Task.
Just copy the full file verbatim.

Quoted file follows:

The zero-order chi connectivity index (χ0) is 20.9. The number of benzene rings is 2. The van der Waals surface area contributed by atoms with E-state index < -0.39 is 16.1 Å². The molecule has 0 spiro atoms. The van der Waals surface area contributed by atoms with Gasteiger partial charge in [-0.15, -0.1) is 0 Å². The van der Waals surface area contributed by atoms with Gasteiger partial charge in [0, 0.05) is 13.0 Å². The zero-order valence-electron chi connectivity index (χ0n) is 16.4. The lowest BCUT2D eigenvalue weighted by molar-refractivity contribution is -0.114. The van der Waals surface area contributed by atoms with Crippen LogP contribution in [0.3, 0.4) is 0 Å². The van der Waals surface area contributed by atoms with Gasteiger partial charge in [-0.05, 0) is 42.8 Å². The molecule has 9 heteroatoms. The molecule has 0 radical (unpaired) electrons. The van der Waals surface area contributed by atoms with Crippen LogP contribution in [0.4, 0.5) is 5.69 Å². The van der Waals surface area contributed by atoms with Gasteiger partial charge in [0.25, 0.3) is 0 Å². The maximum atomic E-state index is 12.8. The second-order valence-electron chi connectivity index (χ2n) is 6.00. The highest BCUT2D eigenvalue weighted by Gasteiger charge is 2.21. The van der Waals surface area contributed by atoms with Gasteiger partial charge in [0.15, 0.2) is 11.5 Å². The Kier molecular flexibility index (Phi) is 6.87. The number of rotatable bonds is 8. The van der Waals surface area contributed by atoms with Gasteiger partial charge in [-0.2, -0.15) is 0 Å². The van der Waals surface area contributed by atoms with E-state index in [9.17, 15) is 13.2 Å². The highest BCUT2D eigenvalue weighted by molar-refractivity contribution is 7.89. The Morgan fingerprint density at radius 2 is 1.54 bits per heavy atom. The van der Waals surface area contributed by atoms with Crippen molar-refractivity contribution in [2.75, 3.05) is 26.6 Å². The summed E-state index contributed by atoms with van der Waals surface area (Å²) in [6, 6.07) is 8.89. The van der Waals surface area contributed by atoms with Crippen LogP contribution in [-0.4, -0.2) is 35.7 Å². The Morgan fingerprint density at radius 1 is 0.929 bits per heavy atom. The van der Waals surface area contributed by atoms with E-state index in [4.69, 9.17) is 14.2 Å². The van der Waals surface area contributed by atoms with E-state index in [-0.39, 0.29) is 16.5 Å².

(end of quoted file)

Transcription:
The zero-order chi connectivity index (χ0) is 20.9. The number of benzene rings is 2. The van der Waals surface area contributed by atoms with E-state index < -0.39 is 16.1 Å². The molecule has 0 spiro atoms. The van der Waals surface area contributed by atoms with Gasteiger partial charge in [-0.15, -0.1) is 0 Å². The van der Waals surface area contributed by atoms with Gasteiger partial charge in [0, 0.05) is 13.0 Å². The zero-order valence-electron chi connectivity index (χ0n) is 16.4. The lowest BCUT2D eigenvalue weighted by molar-refractivity contribution is -0.114. The van der Waals surface area contributed by atoms with Crippen LogP contribution in [0.3, 0.4) is 0 Å². The van der Waals surface area contributed by atoms with Gasteiger partial charge in [-0.05, 0) is 42.8 Å². The molecule has 9 heteroatoms. The molecule has 0 radical (unpaired) electrons. The van der Waals surface area contributed by atoms with Crippen LogP contribution in [0.4, 0.5) is 5.69 Å². The van der Waals surface area contributed by atoms with Gasteiger partial charge in [0.25, 0.3) is 0 Å². The maximum atomic E-state index is 12.8. The second-order valence-electron chi connectivity index (χ2n) is 6.00. The highest BCUT2D eigenvalue weighted by Gasteiger charge is 2.21. The van der Waals surface area contributed by atoms with Gasteiger partial charge in [0.15, 0.2) is 11.5 Å². The Kier molecular flexibility index (Phi) is 6.87. The number of rotatable bonds is 8. The van der Waals surface area contributed by atoms with Gasteiger partial charge in [-0.2, -0.15) is 0 Å². The van der Waals surface area contributed by atoms with E-state index in [9.17, 15) is 13.2 Å². The highest BCUT2D eigenvalue weighted by molar-refractivity contribution is 7.89. The Morgan fingerprint density at radius 2 is 1.54 bits per heavy atom. The van der Waals surface area contributed by atoms with Crippen molar-refractivity contribution in [2.75, 3.05) is 26.6 Å². The summed E-state index contributed by atoms with van der Waals surface area (Å²) in [6, 6.07) is 8.89. The van der Waals surface area contributed by atoms with Crippen LogP contribution in [-0.4, -0.2) is 35.7 Å². The Morgan fingerprint density at radius 1 is 0.929 bits per heavy atom. The van der Waals surface area contributed by atoms with E-state index in [4.69, 9.17) is 14.2 Å². The van der Waals surface area contributed by atoms with E-state index in [-0.39, 0.29) is 16.5 Å².